Monday 1 April 2019

Leave No Trace

The last Saturday in March was the last film in the Blackstairs Film Society 2018 Winter Film Season. After my feeling queasy walk-out of Dogman in February, the BFS committee promised me something more fluffy this time. That transpired to be a 2018 coming of age in the woods story called Leave No Trace [scene R] directed by Debra Granik and co-starring Thomasin Harcourt McKenzie as the teen. Because we are now film-primed for violence, and because of my afore-mentioned low threshold for suspense the film was more curate's egg fluffy than full-on fluffy. Whatever, it was this much worth going to: The Beloved and I spent ten minutes over Sunday lunch reflecting on what it meant. We had skin in the game because our teenage daughters both departed from the parental home just as they became old enough to vote. Thomasin Harcourt McKenzie was 17 when she made the film and is playing a girl a few years younger but, with the help of an amazing camera crew she captures the shimmering transition from girl to young woman. Shimmering because for every three steps Onward there will be at least one step back to the comfort and security of childood where someone, in this case her single parent Dad, will look after you.

Problem here is that Dad, war-damaged with nightmares about helicopters, can barely hold it together for himself let alone his motherless daughter. At the start they are camping out in a National Park in the Pacific Northwest with aspirations to return to nature but actually skimming what they need from occasional visits to town. He can light a fire without matches, but there is a propane 2-burner stove; she can pick wild mushrooms for dinner but also eats a lot of supermarket oranges. These symbols of urban life are used to document the girl's transition into her own woman. Oh and another resonance for us is that she has perforce been educated 'at home' [in forest clearing] and is punching above her weight on the 3Rs. The twilight world of dripping tarpaulins and visits to the Veteran's Administration for pills against the nightmares is suddenly shredded by the police and social services who bundle them out of their life on the edge.

The Man's attempt at rehabilitation of a Veteran and his dependent daughter is to secure him work at a Christmas tree plantation which comes with a 'tied cottage' + bathroom, kitchen, chairs, lights, and money. Another metaphor for the absurdity of Modern Life is that the Christmas trees, the quintessence of useless but culturally embedded ephemera, are carried from the forest by . . . helicopter. The owner of the woodlot believes he's doing the Vet a favour by working his gästarbeiter until his hands bleed. There is a rather heavy-handed scene where Dad takes the TV off the dresser and lugs it into the bottom of the closet - to show how he rejects the obvious trappings of American Life. And he likewise is shown to reject the offer of a pair of cell-phones because they've managed without them all along. Evicted from a damp rainy fog-shrouded primeval landscape in the National Park, he reckons a house-with-a-bathroom and work is a poor exchange .. . . and he precipitates a dawn flit from there before the girl can get enrolled in the local school.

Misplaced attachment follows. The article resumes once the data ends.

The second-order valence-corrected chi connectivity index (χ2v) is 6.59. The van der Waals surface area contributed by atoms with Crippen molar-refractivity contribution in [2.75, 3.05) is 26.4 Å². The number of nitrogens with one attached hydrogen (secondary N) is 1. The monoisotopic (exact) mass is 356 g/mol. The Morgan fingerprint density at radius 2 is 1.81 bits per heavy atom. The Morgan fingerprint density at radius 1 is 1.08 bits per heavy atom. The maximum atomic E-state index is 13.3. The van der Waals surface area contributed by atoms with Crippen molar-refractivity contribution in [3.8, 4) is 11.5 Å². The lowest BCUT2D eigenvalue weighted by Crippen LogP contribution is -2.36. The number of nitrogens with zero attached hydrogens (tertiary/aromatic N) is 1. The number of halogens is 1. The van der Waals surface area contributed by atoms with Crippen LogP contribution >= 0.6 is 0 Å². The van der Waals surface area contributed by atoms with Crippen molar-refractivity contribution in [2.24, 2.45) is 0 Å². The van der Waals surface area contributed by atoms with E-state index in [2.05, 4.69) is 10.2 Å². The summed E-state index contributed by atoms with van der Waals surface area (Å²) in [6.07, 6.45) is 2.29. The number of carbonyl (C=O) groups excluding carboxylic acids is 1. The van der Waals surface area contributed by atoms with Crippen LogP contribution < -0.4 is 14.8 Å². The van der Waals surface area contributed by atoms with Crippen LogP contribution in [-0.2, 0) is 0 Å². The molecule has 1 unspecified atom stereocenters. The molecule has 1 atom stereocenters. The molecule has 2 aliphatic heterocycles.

I hear that LnoT has been getting accolades all over, so it's not just us it spoke to. We've never owned a TV; our daughter's missed school entirely; we have phones but they're not smart and the landline is often down: so we don't buy into the whole devil's bargain of modern life. But we are a long way from living in a bender-tent in a forest, or even a hut in the woods just outside town like Henry "simplify simplify" Thoreau. As my life careers down the track to retirement, I am making conscious decisions about Stuff, as in Less Stuff because little of it will be any use when the waves lap at the front door.

After some further adventures on buses, freight-trains and trucks, he has a near-death experience in the woods and she gets him help from a local trailer park community of pensionable and personable were-hippies [no no they are none of the extras in Twilight] . . . once-hippies. They are kind; not driven by money and the material; yet even here Dad's feet are itchy; even when he's lent a dog for a bit of unconditional love therapy.  When he calls time and sets off on the road again she refuses to follow him - unlike the goddam dog, her love is conditional - she needs to make her own way in her own way.
The End
The film is nice, the ending is sort of hopeful: he is still restless and troubled and the helicopter is still going WUKKA WUKKA WUKKA in his head but he's brought her this far and he can see that she is ready for, that she needs, an independent life. They'll always have The National Park and she'll always be handy with a knife. You can't see her settling for the bland suburbia that dissolved the girl at the end of Walkabout.

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